Populist politics and authoritarian resurgence will be growing risks over the next year, according to a new report. The risks posed by populist and nativist agendas will grow in 2020, say 75.7% of respondents to the the World Economic Forum’s Global Risks Perception Survey (GRPS).
Some 62.9% believe ‘authoritarian leadership’ will also be a growing threat while 60.5% fear more foreign interference in domestic politics.
While the open cyberspace has allowed the democratization of certain processes and increased access to information and data, growing opportunities for promoting falsehoods (accidentally and deliberately) have resulted in a gradual erosion of trust in media, social networks and even governments, says the World Economic Forum’s Global Risks Report 2020.
The Global Risks Perception Survey (GRPS), the World Economic Forum’s source of risks data, draws on the expertise of an extensive network of business, government, civil society and thought leaders. Both the GRPS and the Global Risks Report adopt the following definition: A “global risk” is an uncertain event or condition that, if it occurs, can cause significant negative impact for several countries or industries within the next 10 years.
In the survey, “protectionism regarding trade and investment” and “populist and nativist
agendas”—two major obstacles to the free flow of foreign direct investment (FDI)—were
rated as the fifth and sixth risks most likely to increase through 2020.
Rising populism Is one of the trends that have led observers to question Francis Fukuyama’s much-criticized thesis that liberal democracy is the endpoint of history, notes Yascha Mounk. The ongoing democratic recession and growing disaffection among citizens also pose new challenges to this view. Yet testing requires us to consider not only liberal democracy’s internal contradictions, but also those of its authoritarian rivals, he writes in the latest issue of the NED’s Journal of Democracy:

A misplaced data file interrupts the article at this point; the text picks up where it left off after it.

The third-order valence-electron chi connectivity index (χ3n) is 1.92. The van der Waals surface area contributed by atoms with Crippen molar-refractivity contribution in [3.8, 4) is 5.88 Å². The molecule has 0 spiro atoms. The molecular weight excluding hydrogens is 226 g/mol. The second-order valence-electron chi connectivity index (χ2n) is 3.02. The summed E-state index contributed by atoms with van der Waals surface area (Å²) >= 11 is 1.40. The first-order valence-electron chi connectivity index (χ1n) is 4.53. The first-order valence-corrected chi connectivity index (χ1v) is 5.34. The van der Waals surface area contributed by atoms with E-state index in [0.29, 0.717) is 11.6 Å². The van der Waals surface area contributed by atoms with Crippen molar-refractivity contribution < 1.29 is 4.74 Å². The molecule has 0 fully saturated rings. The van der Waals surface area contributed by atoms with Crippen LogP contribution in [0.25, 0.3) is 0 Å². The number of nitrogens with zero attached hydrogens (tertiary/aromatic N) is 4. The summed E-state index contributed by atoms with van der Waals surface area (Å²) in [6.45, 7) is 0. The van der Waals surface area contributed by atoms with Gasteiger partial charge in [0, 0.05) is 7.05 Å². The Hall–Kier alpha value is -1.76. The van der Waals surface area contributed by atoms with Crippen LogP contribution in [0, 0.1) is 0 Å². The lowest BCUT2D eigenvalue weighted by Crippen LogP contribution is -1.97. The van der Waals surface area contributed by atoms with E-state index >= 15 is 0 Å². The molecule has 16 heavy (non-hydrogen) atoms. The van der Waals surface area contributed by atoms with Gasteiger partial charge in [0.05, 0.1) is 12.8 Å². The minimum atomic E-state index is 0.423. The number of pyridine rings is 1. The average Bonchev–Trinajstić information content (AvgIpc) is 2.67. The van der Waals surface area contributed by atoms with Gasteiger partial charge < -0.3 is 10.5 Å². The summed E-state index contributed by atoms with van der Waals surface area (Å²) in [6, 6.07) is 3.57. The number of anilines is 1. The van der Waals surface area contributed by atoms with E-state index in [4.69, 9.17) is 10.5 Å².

Perhaps a growing share of citizens say that they do not care about individual liberty and collective self-determination—and are willing to vote for populist parties and candidates—because liberal democracy is far less able to fulfill the most pressing human desires than its partisans have long believed. Even after they lose their freedoms, the former citizens of liberal democracies might not bemoan their loss. But it seems just as plausible that the rise of authoritarian populists will eventually bring about a counter-reaction.
Populist politics – space for democratic renewal?
Is the demos distinct from the populus? Is populism a necessary element of democratic politics? Is it a response to the failure of ‘liberal democratic’ capitalism or merely its perverse shadow? Is populism of necessity exclusionary and racist? Is the demos equivalent to the people? Do populist forms of politics open a space for democratic renewal? These are some of the questions to be addressed at a forthcoming UK conference – September 7, 2020 to September 9, 2020 – on the relationship between Democracy and Populism.